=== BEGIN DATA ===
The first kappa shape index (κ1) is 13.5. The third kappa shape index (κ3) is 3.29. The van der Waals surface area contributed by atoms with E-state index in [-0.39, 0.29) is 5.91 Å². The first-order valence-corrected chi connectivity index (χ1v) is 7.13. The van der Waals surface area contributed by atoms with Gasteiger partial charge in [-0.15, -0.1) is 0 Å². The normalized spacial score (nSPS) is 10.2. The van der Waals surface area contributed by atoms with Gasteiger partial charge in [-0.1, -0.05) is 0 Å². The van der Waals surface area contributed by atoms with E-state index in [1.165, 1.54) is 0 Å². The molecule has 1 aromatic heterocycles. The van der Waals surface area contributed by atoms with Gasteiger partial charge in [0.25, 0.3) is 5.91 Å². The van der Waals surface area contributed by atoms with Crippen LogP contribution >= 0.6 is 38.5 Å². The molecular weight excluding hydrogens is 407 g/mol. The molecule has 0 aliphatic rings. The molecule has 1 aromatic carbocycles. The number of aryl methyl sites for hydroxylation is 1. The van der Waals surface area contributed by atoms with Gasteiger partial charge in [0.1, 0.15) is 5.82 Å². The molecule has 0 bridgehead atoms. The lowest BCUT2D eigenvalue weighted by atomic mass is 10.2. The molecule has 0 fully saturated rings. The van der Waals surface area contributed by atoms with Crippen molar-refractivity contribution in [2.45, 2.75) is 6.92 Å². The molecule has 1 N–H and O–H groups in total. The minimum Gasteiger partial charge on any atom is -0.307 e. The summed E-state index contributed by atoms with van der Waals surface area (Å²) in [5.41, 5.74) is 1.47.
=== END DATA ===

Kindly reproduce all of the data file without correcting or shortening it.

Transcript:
The first kappa shape index (κ1) is 13.5. The third kappa shape index (κ3) is 3.29. The van der Waals surface area contributed by atoms with E-state index in [-0.39, 0.29) is 5.91 Å². The first-order valence-corrected chi connectivity index (χ1v) is 7.13. The van der Waals surface area contributed by atoms with Gasteiger partial charge in [-0.15, -0.1) is 0 Å². The normalized spacial score (nSPS) is 10.2. The van der Waals surface area contributed by atoms with Gasteiger partial charge in [-0.1, -0.05) is 0 Å². The van der Waals surface area contributed by atoms with E-state index in [1.165, 1.54) is 0 Å². The molecule has 1 aromatic heterocycles. The van der Waals surface area contributed by atoms with Gasteiger partial charge in [0.25, 0.3) is 5.91 Å². The van der Waals surface area contributed by atoms with Crippen LogP contribution >= 0.6 is 38.5 Å². The molecular weight excluding hydrogens is 407 g/mol. The molecule has 0 aliphatic rings. The molecule has 1 aromatic carbocycles. The number of aryl methyl sites for hydroxylation is 1. The van der Waals surface area contributed by atoms with Gasteiger partial charge in [0.1, 0.15) is 5.82 Å². The molecule has 0 bridgehead atoms. The lowest BCUT2D eigenvalue weighted by atomic mass is 10.2. The molecule has 0 fully saturated rings. The van der Waals surface area contributed by atoms with Crippen molar-refractivity contribution in [2.45, 2.75) is 6.92 Å². The molecule has 1 N–H and O–H groups in total. The minimum Gasteiger partial charge on any atom is -0.307 e. The summed E-state index contributed by atoms with van der Waals surface area (Å²) in [5.41, 5.74) is 1.47.